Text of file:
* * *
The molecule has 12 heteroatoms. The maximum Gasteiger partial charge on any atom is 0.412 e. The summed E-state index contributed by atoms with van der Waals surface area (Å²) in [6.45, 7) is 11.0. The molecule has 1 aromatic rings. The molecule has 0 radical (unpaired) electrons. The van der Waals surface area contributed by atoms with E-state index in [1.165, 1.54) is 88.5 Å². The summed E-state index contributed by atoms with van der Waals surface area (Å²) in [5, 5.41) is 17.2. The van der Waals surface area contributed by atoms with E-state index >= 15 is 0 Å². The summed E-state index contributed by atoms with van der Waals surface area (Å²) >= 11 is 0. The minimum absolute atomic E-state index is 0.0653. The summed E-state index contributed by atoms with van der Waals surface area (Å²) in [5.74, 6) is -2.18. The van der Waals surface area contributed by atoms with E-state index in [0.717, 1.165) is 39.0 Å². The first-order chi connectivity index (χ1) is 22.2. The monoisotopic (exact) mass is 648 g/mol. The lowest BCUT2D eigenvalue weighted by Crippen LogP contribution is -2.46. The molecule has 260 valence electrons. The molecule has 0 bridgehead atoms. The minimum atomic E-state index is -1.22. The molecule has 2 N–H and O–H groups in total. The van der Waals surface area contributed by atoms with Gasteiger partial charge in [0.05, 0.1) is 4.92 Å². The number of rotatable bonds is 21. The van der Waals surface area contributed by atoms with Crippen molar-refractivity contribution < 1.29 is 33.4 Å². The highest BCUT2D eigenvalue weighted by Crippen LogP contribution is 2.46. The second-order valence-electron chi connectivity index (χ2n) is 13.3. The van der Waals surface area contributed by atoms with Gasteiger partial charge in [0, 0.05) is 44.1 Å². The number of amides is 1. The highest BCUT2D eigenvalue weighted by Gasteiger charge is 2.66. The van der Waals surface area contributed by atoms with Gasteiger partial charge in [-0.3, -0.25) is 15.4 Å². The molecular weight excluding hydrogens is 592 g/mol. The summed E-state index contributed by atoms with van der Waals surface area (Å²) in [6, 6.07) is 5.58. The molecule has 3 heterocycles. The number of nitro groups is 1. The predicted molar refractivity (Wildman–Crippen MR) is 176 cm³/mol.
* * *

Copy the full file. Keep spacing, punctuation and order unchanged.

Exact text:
The molecule has 12 heteroatoms. The maximum Gasteiger partial charge on any atom is 0.412 e. The summed E-state index contributed by atoms with van der Waals surface area (Å²) in [6.45, 7) is 11.0. The molecule has 1 aromatic rings. The molecule has 0 radical (unpaired) electrons. The van der Waals surface area contributed by atoms with E-state index in [1.165, 1.54) is 88.5 Å². The summed E-state index contributed by atoms with van der Waals surface area (Å²) in [5, 5.41) is 17.2. The van der Waals surface area contributed by atoms with E-state index >= 15 is 0 Å². The summed E-state index contributed by atoms with van der Waals surface area (Å²) >= 11 is 0. The minimum absolute atomic E-state index is 0.0653. The summed E-state index contributed by atoms with van der Waals surface area (Å²) in [5.74, 6) is -2.18. The van der Waals surface area contributed by atoms with E-state index in [0.717, 1.165) is 39.0 Å². The first-order chi connectivity index (χ1) is 22.2. The monoisotopic (exact) mass is 648 g/mol. The lowest BCUT2D eigenvalue weighted by Crippen LogP contribution is -2.46. The molecule has 260 valence electrons. The molecule has 0 bridgehead atoms. The minimum atomic E-state index is -1.22. The molecule has 2 N–H and O–H groups in total. The van der Waals surface area contributed by atoms with Gasteiger partial charge in [0.05, 0.1) is 4.92 Å². The number of rotatable bonds is 21. The van der Waals surface area contributed by atoms with Crippen molar-refractivity contribution < 1.29 is 33.4 Å². The highest BCUT2D eigenvalue weighted by Crippen LogP contribution is 2.46. The second-order valence-electron chi connectivity index (χ2n) is 13.3. The van der Waals surface area contributed by atoms with Gasteiger partial charge in [0, 0.05) is 44.1 Å². The number of amides is 1. The highest BCUT2D eigenvalue weighted by Gasteiger charge is 2.66. The van der Waals surface area contributed by atoms with Gasteiger partial charge in [-0.3, -0.25) is 15.4 Å². The molecular weight excluding hydrogens is 592 g/mol. The summed E-state index contributed by atoms with van der Waals surface area (Å²) in [6, 6.07) is 5.58. The molecule has 3 heterocycles. The number of nitro groups is 1. The predicted molar refractivity (Wildman–Crippen MR) is 176 cm³/mol.